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Kroepoek... or why is "Chinese" food different in various countries?

So here's a question perhaps some Chinese-Americans may (or may not) be able to answer.

Having grown up in Germany, every single Chinese resto I have ever been to offers kroepoek (deep fried shrimp chips, basically) in the appetizer section of the menu, but I've never seen it in the US. I guess the spelling indicates that this may not be a *traditional* Chinese dish (sounds Indonesian to me), and -- as many CH have pointed out -- national cuisines tend to assimilate or cater to the countries they are transplanted to. However, that still wouldn't explain kroepoek, as there's nothing German about it.

I find that the equivalent in Chinese restos (and by equivalent I mean the prevalence of the dish, absolutely NOT in taste) here in the US seems to be fried noodles, or crunchy/crispy noodles, or whatever you would like to call that tasteless morsel of fried dough.

Does kroepoek exist in Canada? Or does one have to look into other cuisines than Chinese?

Big question mark.

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  1. You can find deep-fried shrimp chips in Chinese restaurants in Los Angeles.

    Are the ones in Germany multi-colored?

    1. I've seen them in Edmoton, Alberta. They are multicoloured (pink, white) and are usually the "bed" for something else, like dry garlic ribs or deep fried shrimp, that type thing.

      1. Regardless of whether or not it has something 'german' about it, it may just be something the first chinese restaurants in germany served and people liked that about the chinese restaurant, so asked for it when they ate at other establishments. See the history of the fortune cookie.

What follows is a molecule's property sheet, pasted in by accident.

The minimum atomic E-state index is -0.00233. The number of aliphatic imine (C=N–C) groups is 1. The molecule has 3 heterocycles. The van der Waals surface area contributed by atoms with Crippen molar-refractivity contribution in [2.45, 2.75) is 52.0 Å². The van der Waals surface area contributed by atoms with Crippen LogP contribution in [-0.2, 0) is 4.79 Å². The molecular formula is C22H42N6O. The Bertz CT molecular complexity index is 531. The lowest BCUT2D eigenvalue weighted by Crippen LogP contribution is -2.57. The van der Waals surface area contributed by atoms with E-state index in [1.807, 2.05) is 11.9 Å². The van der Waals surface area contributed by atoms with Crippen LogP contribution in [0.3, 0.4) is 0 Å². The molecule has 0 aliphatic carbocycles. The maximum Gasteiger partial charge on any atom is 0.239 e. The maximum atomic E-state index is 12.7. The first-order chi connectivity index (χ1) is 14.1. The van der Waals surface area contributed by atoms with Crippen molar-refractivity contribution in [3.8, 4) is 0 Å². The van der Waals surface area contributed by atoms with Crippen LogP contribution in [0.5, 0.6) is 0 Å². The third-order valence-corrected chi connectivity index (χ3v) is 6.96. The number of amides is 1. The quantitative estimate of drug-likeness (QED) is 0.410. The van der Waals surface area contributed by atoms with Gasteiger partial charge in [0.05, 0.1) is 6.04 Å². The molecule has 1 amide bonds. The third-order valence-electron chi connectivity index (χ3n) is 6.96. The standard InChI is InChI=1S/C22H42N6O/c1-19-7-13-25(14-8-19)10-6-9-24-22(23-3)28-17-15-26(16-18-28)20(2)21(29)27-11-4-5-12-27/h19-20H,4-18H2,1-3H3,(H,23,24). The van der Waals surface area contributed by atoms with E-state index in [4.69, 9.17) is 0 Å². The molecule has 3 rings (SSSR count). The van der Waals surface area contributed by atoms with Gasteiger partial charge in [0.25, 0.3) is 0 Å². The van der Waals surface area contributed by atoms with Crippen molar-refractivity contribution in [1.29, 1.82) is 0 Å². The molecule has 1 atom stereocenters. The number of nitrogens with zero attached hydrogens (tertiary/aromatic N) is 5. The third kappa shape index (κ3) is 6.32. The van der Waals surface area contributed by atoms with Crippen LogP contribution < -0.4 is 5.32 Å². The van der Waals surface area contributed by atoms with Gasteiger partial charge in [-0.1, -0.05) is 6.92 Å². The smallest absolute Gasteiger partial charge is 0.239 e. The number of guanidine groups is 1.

Other than that, it could be that germans have a prediliction for that taste...so they order it alot...

        1. I get shrimp chips at chinese restaurants--usually alongside poultry like duck or roasted chicken.

          1. Chinese in different countries? Unrecognizable in Colombia. Salty, oily, and no spices in the Philippines--albeit prepared by filipinos of Chinese descent. Terrible in Guatemala. Locally adapted and quite good in Peru. Sporadic and sometimes humorous in Africa. Locally adapted by local Chinese populations and dinstinctive in Malaysia, Singapore, Vietnam, Thailand.

            Then there was Tarija, Bolivia, in the mid-70s. A Chinese couple came and opened a restaurant. She did the shopping and part of the cooking. He cooked, didn't speak Spanish. FANTASTIC food! Course they went out of business after a bit. I had to wait years more to get Chinese food that good.

            26 Replies